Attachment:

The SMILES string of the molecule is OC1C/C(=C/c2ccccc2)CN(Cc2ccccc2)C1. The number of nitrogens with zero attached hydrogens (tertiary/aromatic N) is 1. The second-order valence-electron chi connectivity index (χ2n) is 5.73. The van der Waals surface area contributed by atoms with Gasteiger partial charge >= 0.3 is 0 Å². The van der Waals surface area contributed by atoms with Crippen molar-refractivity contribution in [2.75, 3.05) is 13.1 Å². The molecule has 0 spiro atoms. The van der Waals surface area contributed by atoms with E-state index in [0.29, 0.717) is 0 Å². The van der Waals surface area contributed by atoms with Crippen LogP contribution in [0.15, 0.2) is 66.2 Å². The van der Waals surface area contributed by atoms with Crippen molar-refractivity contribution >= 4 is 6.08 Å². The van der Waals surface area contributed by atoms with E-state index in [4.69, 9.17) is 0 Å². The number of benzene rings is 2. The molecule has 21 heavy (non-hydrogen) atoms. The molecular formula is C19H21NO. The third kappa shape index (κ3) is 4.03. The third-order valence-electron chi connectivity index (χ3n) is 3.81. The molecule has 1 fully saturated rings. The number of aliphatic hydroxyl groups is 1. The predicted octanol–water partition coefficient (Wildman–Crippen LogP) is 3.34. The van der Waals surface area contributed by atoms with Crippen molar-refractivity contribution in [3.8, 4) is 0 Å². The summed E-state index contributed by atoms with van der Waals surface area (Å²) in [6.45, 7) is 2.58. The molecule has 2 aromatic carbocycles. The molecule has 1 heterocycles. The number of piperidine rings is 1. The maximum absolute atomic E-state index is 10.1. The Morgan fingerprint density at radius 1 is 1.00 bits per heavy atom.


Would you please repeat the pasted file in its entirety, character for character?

The SMILES string of the molecule is OC1C/C(=C/c2ccccc2)CN(Cc2ccccc2)C1. The number of nitrogens with zero attached hydrogens (tertiary/aromatic N) is 1. The second-order valence-electron chi connectivity index (χ2n) is 5.73. The van der Waals surface area contributed by atoms with Gasteiger partial charge >= 0.3 is 0 Å². The van der Waals surface area contributed by atoms with Crippen molar-refractivity contribution in [2.75, 3.05) is 13.1 Å². The molecule has 0 spiro atoms. The van der Waals surface area contributed by atoms with E-state index in [0.29, 0.717) is 0 Å². The van der Waals surface area contributed by atoms with Crippen LogP contribution in [0.15, 0.2) is 66.2 Å². The van der Waals surface area contributed by atoms with Crippen molar-refractivity contribution >= 4 is 6.08 Å². The van der Waals surface area contributed by atoms with E-state index in [4.69, 9.17) is 0 Å². The number of benzene rings is 2. The molecule has 21 heavy (non-hydrogen) atoms. The molecular formula is C19H21NO. The third kappa shape index (κ3) is 4.03. The third-order valence-electron chi connectivity index (χ3n) is 3.81. The molecule has 1 fully saturated rings. The number of aliphatic hydroxyl groups is 1. The predicted octanol–water partition coefficient (Wildman–Crippen LogP) is 3.34. The van der Waals surface area contributed by atoms with Crippen molar-refractivity contribution in [3.8, 4) is 0 Å². The summed E-state index contributed by atoms with van der Waals surface area (Å²) in [6.45, 7) is 2.58. The molecule has 2 aromatic carbocycles. The molecule has 1 heterocycles. The number of piperidine rings is 1. The maximum absolute atomic E-state index is 10.1. The Morgan fingerprint density at radius 1 is 1.00 bits per heavy atom.